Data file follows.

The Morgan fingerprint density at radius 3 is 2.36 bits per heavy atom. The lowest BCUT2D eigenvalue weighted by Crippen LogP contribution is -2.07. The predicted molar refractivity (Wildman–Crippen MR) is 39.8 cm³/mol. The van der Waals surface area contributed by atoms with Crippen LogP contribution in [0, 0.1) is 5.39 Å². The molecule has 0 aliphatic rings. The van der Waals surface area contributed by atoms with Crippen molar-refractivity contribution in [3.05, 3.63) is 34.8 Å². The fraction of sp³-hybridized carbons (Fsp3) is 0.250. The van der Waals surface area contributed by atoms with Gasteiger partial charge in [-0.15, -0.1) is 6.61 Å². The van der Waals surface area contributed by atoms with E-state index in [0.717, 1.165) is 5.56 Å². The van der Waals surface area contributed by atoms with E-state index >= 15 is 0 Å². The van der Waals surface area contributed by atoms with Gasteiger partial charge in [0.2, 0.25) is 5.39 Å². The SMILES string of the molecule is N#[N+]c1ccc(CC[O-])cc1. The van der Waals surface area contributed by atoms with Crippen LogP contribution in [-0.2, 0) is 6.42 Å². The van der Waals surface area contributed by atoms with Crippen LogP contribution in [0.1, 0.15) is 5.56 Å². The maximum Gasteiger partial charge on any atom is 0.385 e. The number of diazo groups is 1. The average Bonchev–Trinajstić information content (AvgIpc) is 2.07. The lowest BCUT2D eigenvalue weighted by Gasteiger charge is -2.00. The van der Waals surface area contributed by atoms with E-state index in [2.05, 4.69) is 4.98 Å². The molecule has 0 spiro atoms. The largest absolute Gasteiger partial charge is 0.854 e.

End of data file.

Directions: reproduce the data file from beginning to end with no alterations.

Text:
The Morgan fingerprint density at radius 3 is 2.36 bits per heavy atom. The lowest BCUT2D eigenvalue weighted by Crippen LogP contribution is -2.07. The predicted molar refractivity (Wildman–Crippen MR) is 39.8 cm³/mol. The van der Waals surface area contributed by atoms with Crippen LogP contribution in [0, 0.1) is 5.39 Å². The molecule has 0 aliphatic rings. The van der Waals surface area contributed by atoms with Crippen molar-refractivity contribution in [3.05, 3.63) is 34.8 Å². The fraction of sp³-hybridized carbons (Fsp3) is 0.250. The van der Waals surface area contributed by atoms with Gasteiger partial charge in [-0.15, -0.1) is 6.61 Å². The van der Waals surface area contributed by atoms with E-state index in [0.717, 1.165) is 5.56 Å². The van der Waals surface area contributed by atoms with E-state index >= 15 is 0 Å². The van der Waals surface area contributed by atoms with Gasteiger partial charge in [0.2, 0.25) is 5.39 Å². The SMILES string of the molecule is N#[N+]c1ccc(CC[O-])cc1. The van der Waals surface area contributed by atoms with Crippen LogP contribution in [-0.2, 0) is 6.42 Å². The van der Waals surface area contributed by atoms with Crippen LogP contribution in [0.1, 0.15) is 5.56 Å². The maximum Gasteiger partial charge on any atom is 0.385 e. The number of diazo groups is 1. The average Bonchev–Trinajstić information content (AvgIpc) is 2.07. The lowest BCUT2D eigenvalue weighted by Gasteiger charge is -2.00. The van der Waals surface area contributed by atoms with E-state index in [2.05, 4.69) is 4.98 Å². The molecule has 0 spiro atoms. The largest absolute Gasteiger partial charge is 0.854 e.